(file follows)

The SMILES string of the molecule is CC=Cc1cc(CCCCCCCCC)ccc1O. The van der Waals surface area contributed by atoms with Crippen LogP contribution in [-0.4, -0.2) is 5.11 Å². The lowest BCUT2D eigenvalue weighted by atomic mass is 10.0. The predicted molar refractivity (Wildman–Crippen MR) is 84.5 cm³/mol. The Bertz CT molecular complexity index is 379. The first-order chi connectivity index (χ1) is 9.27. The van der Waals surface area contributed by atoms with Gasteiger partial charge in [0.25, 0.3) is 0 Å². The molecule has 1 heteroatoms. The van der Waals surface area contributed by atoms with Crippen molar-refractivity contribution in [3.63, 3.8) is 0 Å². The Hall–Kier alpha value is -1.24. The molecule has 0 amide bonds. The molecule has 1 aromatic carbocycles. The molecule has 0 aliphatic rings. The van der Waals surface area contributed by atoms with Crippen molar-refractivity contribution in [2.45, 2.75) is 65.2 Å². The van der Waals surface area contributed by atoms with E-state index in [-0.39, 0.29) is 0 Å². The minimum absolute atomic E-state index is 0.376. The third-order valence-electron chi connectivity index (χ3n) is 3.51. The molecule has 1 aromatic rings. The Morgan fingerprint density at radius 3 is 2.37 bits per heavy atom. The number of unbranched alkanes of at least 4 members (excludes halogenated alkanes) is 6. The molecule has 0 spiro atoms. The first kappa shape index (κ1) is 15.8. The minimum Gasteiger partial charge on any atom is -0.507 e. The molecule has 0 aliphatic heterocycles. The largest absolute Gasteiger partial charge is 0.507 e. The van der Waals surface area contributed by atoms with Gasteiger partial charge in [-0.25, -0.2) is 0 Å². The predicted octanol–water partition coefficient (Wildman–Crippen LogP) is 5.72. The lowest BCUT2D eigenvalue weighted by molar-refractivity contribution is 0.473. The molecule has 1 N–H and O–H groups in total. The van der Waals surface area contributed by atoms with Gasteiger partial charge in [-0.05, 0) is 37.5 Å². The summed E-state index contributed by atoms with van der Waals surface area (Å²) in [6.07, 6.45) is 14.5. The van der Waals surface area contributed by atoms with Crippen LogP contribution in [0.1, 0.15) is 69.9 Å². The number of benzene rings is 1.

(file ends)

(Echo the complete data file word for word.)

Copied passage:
The SMILES string of the molecule is CC=Cc1cc(CCCCCCCCC)ccc1O. The van der Waals surface area contributed by atoms with Crippen LogP contribution in [-0.4, -0.2) is 5.11 Å². The lowest BCUT2D eigenvalue weighted by atomic mass is 10.0. The predicted molar refractivity (Wildman–Crippen MR) is 84.5 cm³/mol. The Bertz CT molecular complexity index is 379. The first-order chi connectivity index (χ1) is 9.27. The van der Waals surface area contributed by atoms with Gasteiger partial charge in [0.25, 0.3) is 0 Å². The molecule has 1 heteroatoms. The van der Waals surface area contributed by atoms with Crippen molar-refractivity contribution in [3.63, 3.8) is 0 Å². The Hall–Kier alpha value is -1.24. The molecule has 0 amide bonds. The molecule has 1 aromatic carbocycles. The molecule has 0 aliphatic rings. The van der Waals surface area contributed by atoms with Crippen molar-refractivity contribution in [2.45, 2.75) is 65.2 Å². The van der Waals surface area contributed by atoms with E-state index in [-0.39, 0.29) is 0 Å². The minimum absolute atomic E-state index is 0.376. The third-order valence-electron chi connectivity index (χ3n) is 3.51. The molecule has 1 aromatic rings. The Morgan fingerprint density at radius 3 is 2.37 bits per heavy atom. The number of unbranched alkanes of at least 4 members (excludes halogenated alkanes) is 6. The molecule has 0 spiro atoms. The first kappa shape index (κ1) is 15.8. The minimum Gasteiger partial charge on any atom is -0.507 e. The molecule has 0 aliphatic heterocycles. The largest absolute Gasteiger partial charge is 0.507 e. The van der Waals surface area contributed by atoms with Gasteiger partial charge in [-0.25, -0.2) is 0 Å². The predicted octanol–water partition coefficient (Wildman–Crippen LogP) is 5.72. The lowest BCUT2D eigenvalue weighted by molar-refractivity contribution is 0.473. The molecule has 1 N–H and O–H groups in total. The van der Waals surface area contributed by atoms with Gasteiger partial charge in [-0.05, 0) is 37.5 Å². The summed E-state index contributed by atoms with van der Waals surface area (Å²) in [6.07, 6.45) is 14.5. The van der Waals surface area contributed by atoms with Crippen LogP contribution in [0.1, 0.15) is 69.9 Å². The number of benzene rings is 1.